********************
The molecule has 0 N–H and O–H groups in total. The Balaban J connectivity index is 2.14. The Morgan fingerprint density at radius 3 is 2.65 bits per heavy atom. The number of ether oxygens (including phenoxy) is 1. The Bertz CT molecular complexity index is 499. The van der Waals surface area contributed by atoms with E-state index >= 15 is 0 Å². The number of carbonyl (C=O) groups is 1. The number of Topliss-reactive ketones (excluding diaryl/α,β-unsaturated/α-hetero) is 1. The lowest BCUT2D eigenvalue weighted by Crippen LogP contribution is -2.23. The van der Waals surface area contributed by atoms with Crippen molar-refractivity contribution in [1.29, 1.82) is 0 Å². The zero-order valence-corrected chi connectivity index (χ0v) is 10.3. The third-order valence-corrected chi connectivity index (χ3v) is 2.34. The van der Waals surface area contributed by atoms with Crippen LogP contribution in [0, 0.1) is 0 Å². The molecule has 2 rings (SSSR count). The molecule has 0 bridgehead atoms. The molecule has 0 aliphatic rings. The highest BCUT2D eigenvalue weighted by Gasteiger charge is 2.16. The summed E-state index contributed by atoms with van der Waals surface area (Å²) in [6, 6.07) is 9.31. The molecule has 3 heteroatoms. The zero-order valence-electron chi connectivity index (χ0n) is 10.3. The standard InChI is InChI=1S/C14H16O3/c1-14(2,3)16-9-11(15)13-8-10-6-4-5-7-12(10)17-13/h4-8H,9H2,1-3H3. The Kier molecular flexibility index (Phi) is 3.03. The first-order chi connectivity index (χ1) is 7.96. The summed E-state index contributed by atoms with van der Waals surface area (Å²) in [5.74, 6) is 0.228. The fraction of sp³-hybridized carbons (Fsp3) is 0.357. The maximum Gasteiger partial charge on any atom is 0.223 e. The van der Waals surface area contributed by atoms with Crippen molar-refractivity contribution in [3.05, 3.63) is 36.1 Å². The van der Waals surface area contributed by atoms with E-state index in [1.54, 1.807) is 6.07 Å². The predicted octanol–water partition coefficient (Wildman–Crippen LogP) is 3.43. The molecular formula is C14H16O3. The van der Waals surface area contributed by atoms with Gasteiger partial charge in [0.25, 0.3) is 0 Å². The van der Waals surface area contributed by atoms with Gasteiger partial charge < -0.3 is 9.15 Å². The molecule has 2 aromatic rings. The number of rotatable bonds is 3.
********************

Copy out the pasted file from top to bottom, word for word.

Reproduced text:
The molecule has 0 N–H and O–H groups in total. The Balaban J connectivity index is 2.14. The Morgan fingerprint density at radius 3 is 2.65 bits per heavy atom. The number of ether oxygens (including phenoxy) is 1. The Bertz CT molecular complexity index is 499. The van der Waals surface area contributed by atoms with E-state index >= 15 is 0 Å². The number of carbonyl (C=O) groups is 1. The number of Topliss-reactive ketones (excluding diaryl/α,β-unsaturated/α-hetero) is 1. The lowest BCUT2D eigenvalue weighted by Crippen LogP contribution is -2.23. The van der Waals surface area contributed by atoms with Crippen molar-refractivity contribution in [1.29, 1.82) is 0 Å². The zero-order valence-corrected chi connectivity index (χ0v) is 10.3. The third-order valence-corrected chi connectivity index (χ3v) is 2.34. The van der Waals surface area contributed by atoms with Crippen LogP contribution in [0, 0.1) is 0 Å². The molecule has 2 rings (SSSR count). The molecule has 0 bridgehead atoms. The molecule has 0 aliphatic rings. The highest BCUT2D eigenvalue weighted by Gasteiger charge is 2.16. The summed E-state index contributed by atoms with van der Waals surface area (Å²) in [6, 6.07) is 9.31. The molecule has 3 heteroatoms. The zero-order valence-electron chi connectivity index (χ0n) is 10.3. The standard InChI is InChI=1S/C14H16O3/c1-14(2,3)16-9-11(15)13-8-10-6-4-5-7-12(10)17-13/h4-8H,9H2,1-3H3. The Kier molecular flexibility index (Phi) is 3.03. The first-order chi connectivity index (χ1) is 7.96. The summed E-state index contributed by atoms with van der Waals surface area (Å²) in [5.74, 6) is 0.228. The fraction of sp³-hybridized carbons (Fsp3) is 0.357. The maximum Gasteiger partial charge on any atom is 0.223 e. The van der Waals surface area contributed by atoms with Crippen molar-refractivity contribution in [3.05, 3.63) is 36.1 Å². The van der Waals surface area contributed by atoms with E-state index in [1.54, 1.807) is 6.07 Å². The predicted octanol–water partition coefficient (Wildman–Crippen LogP) is 3.43. The molecular formula is C14H16O3. The van der Waals surface area contributed by atoms with Gasteiger partial charge in [0.25, 0.3) is 0 Å². The van der Waals surface area contributed by atoms with Gasteiger partial charge < -0.3 is 9.15 Å². The molecule has 2 aromatic rings. The number of rotatable bonds is 3.